4. CEOs are expanding their capacity to be adaptive, relational, and self-aware, focusing on developing new leadership skills such as self-reflection, listening to diverse perspectives, and seeking honest feedback from various sources.

Holistic leadership, holistic perspective

Qualities like Emotional Intelligence (EQ), self-awareness, and mindfulness are crucial for strong, well-rounded leadership, and so is compassion. Compassionate leaders understand that each team member is not just a valuable individual but also a vital part of the whole organisation. They aim to improve the happiness and well-being of their team by providing support and what they need to do their best.

Compassionate leadership extends beyond short-term gains or quick rewards; it focuses on what’s best for the individual, the team, and the organisation, taking into account other factors that may affect the situation at hand.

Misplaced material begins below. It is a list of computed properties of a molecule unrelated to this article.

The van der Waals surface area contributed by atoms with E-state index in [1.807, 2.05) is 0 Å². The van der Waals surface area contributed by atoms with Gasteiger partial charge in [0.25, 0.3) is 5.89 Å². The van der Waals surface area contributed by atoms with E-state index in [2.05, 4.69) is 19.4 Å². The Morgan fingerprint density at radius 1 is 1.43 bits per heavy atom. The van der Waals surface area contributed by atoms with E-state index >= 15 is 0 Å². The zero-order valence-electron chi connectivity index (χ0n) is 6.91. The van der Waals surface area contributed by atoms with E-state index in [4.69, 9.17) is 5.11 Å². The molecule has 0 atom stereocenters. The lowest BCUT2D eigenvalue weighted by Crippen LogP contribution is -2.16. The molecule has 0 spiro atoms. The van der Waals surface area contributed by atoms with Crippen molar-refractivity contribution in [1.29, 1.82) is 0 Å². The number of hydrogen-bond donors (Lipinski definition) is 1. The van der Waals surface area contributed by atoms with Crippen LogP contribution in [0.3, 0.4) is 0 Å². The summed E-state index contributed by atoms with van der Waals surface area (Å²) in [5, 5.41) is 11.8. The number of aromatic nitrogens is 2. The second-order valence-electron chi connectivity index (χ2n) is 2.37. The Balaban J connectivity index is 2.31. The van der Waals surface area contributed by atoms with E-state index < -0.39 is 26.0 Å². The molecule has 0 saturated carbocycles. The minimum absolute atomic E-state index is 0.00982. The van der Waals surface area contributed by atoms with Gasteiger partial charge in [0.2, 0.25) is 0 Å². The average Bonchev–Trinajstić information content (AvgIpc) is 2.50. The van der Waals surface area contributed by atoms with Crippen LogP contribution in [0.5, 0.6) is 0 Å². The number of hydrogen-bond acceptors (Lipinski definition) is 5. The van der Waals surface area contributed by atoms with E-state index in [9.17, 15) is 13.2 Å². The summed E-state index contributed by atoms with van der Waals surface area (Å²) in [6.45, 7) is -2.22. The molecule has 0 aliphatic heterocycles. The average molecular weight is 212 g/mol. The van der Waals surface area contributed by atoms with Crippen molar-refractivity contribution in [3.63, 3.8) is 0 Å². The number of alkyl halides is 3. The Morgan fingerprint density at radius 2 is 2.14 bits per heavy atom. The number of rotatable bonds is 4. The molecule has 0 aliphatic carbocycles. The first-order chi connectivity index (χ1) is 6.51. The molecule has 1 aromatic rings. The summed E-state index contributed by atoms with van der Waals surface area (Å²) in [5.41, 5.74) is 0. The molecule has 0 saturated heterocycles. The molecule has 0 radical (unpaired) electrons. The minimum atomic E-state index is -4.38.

What are compassionate behaviours?

Compassionate behaviours involve several key actions:

Attending: means being fully present with those we lead, actively listening and showing genuine interest in what they have to say.

Understanding: requires deep listening to comprehend the challenges that those we lead encounter in their work.

Empathising: involves acknowledging and understanding the emotions and difficulties of those we lead without becoming overwhelmed by those feelings, which then motivates leaders to assist or support them.

Helping: entails ensuring that there are clear pathways for those we lead to achieve their goals by removing obstacles and providing the necessary resources and support to enable them to deliver high-quality work.

Mid-level managers’ nightmare: Which one first? Performance or Compassion?

In a recent article by HBR, a dual set of solutions was proposed to address the dilemma of balancing compassion with performance demands. The first solution involves increasing the organisation’s “compassion capacity,” where both senior executives and employees share the responsibility of delivering compassion, lessening the burden on middle managers.